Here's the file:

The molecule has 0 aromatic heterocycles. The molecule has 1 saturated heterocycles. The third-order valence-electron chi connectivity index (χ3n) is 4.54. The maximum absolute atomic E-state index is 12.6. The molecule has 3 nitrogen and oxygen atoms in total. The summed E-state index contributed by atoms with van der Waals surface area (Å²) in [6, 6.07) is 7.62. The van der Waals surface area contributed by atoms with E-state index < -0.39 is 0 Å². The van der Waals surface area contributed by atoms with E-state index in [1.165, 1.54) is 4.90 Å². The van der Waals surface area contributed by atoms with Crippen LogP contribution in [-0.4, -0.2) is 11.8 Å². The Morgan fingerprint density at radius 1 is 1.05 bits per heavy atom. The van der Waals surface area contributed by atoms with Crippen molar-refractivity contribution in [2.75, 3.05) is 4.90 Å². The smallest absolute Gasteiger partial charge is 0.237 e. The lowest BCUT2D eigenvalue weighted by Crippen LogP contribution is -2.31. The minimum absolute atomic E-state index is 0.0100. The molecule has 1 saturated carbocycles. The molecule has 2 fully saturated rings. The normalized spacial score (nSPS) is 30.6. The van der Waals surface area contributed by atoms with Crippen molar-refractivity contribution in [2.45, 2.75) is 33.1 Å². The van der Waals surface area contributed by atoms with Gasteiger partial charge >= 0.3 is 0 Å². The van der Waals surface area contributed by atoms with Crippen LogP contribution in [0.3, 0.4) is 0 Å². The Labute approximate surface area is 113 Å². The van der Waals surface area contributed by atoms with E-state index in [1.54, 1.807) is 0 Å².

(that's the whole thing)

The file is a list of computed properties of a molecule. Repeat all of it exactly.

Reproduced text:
The molecule has 0 aromatic heterocycles. The molecule has 1 saturated heterocycles. The third-order valence-electron chi connectivity index (χ3n) is 4.54. The maximum absolute atomic E-state index is 12.6. The molecule has 3 nitrogen and oxygen atoms in total. The summed E-state index contributed by atoms with van der Waals surface area (Å²) in [6, 6.07) is 7.62. The van der Waals surface area contributed by atoms with E-state index < -0.39 is 0 Å². The van der Waals surface area contributed by atoms with E-state index in [1.165, 1.54) is 4.90 Å². The van der Waals surface area contributed by atoms with Crippen LogP contribution in [-0.4, -0.2) is 11.8 Å². The Morgan fingerprint density at radius 1 is 1.05 bits per heavy atom. The van der Waals surface area contributed by atoms with Crippen molar-refractivity contribution in [2.75, 3.05) is 4.90 Å². The smallest absolute Gasteiger partial charge is 0.237 e. The lowest BCUT2D eigenvalue weighted by Crippen LogP contribution is -2.31. The minimum absolute atomic E-state index is 0.0100. The molecule has 1 saturated carbocycles. The molecule has 2 fully saturated rings. The normalized spacial score (nSPS) is 30.6. The van der Waals surface area contributed by atoms with Crippen molar-refractivity contribution in [2.45, 2.75) is 33.1 Å². The van der Waals surface area contributed by atoms with Gasteiger partial charge >= 0.3 is 0 Å². The van der Waals surface area contributed by atoms with Crippen LogP contribution in [0.3, 0.4) is 0 Å². The Labute approximate surface area is 113 Å². The van der Waals surface area contributed by atoms with E-state index in [1.54, 1.807) is 0 Å².